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Fedora Aarch64 on the SolidRun HoneyComb LX2K

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Red Hat

Almost a year has passed since the HoneyComb development kit was released by SolidRun. I remember reading about this Mini-ITX Arm workstation board being released and thinking “what a great idea.” Then I saw the price and realized this isn’t just another Raspberry Pi killer. Currently that price is $750 USD plus shipping and duty. Niche devices like the HoneyComb aren’t mass produced like the simpler Pi is, and they pack in quite a bit of high end tech. Eventually COVID lockdown boredom got the best of me and I put a build together. Adding a case and RAM, the build ended up costing about $1100 shipped to London. This is a recount of my experiences and the current state of using Fedora on this fun bit of hardware.

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SolidRun CuBox-M is a 2 inch i.MX8M mini PC with Android

  • SolidRun CuBox-M is a 2 inch i.MX8M mini PC with Android and Linux support

    SolidRun’s new CuBox-M is a tiny computer stuffed into a cube-shaped box that measures 2″ x 2″ x 2″.

    The little is powered by either a dual-core or quad-core NXP i.MX8M ARM Cortex-A53 processor, features support for AI, machine learning, and natural language processing, and support for Android or Linux.

Ultra mini-PC with i.MX8M Plus starts at $99

  • Ultra mini-PC with i.MX8M Plus starts at $99

    SolidRun’s 50 x 50 x 50mm “CuBox-M” mini-PC runs Android 11 or Linux 4.9 on NXP’s NPU-equipped i.MX8M Plus along with up to 8GB LPDDR4, 8GB eMMC, HDMI 2.0, 2x USB, and GbE with optional PoE.

    SolidRun has announced the latest in its line of 8-cubic-inch CuBox ultra mini-PCs and the first enclosed computer we have seen based on NXP’s AI-enabled i.MX8M Plus. The CuBox-M Micro Desktop Computer sells for $99 or $120 with a PoE option, both with the quad-core i.MX8M Plus.

This cube-shaped Raspberry Pi alternative can run both Android

  • This cube-shaped Raspberry Pi alternative can run both Android and Linux

    The CuBox-M is a micro desktop computer, much like the Raspberry Pi, that’s stuffed into a cube-shaped box that’s small enough to fit in your palm.

    Designed by Tel Aviv-based SolidRun, the CuBox-M measures just 2″x2″x2″, but still packs enough juice to make it usable for all kinds of uses, from IoT to edge computing.

    "Not everyone working on Arm-based IoT software wants an exposed SBC (single-board computer) lying on their desk with wires hanging out of it. Sometimes a software developer or machine learning researcher just wants a streamlined system to test their product on, be it an Android application or a new Edge-based AI inference algorithm," said SolidRun's chief systems architect Jon Nettleton.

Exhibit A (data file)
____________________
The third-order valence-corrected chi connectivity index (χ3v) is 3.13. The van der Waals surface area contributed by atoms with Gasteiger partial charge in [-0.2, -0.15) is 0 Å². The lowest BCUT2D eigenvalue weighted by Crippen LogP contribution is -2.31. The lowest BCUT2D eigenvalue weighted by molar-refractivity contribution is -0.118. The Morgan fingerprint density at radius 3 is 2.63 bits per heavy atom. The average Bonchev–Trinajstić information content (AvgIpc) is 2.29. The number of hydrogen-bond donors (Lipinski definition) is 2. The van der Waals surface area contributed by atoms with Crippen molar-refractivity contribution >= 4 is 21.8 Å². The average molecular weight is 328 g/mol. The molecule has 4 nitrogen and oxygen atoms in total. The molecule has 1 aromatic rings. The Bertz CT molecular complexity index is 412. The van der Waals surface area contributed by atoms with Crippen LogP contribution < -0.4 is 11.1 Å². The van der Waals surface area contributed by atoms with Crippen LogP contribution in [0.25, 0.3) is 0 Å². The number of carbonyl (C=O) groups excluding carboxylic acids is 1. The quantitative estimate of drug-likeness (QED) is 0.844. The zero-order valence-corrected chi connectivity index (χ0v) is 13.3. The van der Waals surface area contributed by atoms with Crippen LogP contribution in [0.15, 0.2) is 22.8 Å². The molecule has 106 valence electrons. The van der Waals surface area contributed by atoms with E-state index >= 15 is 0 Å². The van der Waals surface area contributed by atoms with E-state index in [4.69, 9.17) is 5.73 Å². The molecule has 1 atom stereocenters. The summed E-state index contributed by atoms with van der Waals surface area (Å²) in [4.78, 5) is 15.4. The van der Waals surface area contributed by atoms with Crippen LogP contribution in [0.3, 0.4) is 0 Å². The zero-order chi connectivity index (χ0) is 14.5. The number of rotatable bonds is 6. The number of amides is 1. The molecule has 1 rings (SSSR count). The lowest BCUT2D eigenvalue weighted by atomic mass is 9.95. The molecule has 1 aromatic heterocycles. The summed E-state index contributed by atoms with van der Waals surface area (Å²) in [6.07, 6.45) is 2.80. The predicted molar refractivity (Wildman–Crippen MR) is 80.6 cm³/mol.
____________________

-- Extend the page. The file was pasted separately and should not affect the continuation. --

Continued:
SolidRun CuBox-M 2-inch Arm Linux/Android mini PC packs a 2.3

  • SolidRun CuBox-M 2-inch Arm Linux/Android mini PC packs a 2.3 TOPS AI accelerator

    SolidRun first introduced the tiny CuBox Arm Linux mini PC in 2011, with the device based on a Marvell Armada 510 dual-core Armv7 processor, and followed in 2013 with the launch of the CuBox-i family powered by Freescale i.MX 6 single to quad-core Cortex-A9 processor.

    The company moved to NXP i.MX 8M processor in 2018 with the introduction of CuBox Pulse, and now they’ve introduced their first Cubox mini PC with a built-in AI accelerator. Meet CuBox-M mini PC powered by NXP i.MX 8M Plus quad-core Cortex-A53 processor with a 2.3 TOPS NPU.

CuBox-M: A tiny mini-PC that supports machine learning

  • CuBox-M: A tiny mini-PC that supports machine learning, natural language processing, Android and Linux

    SolidRun has announced a mini-PC that rivals the size of devices like the LarkBox. While the latter runs on an Intel processor, SolidRun has equipped its mini-PC with an NXP i.MX 8M processor, along with up to 4 GB of LPDDR4 RAM. The CuBox-M is available in two variants, although both have a quad-core i.MX 8M Plus chipset and 8 GB of eMMC flash storage.

    The cheapest of the two costs US$99 and comes with 1 GB of RAM, with SolidRun charging US$160 for 4 GB of RAM and Bluetooth/Wi-Fi connectivity. All models come with a Gigabit Ethernet connection though, and two USB 3.0 ports for connecting peripherals. Meanwhile, an HDMI 2.0 port handles video output; SolidRun has included a microSD card reader and a micro USB port, too.

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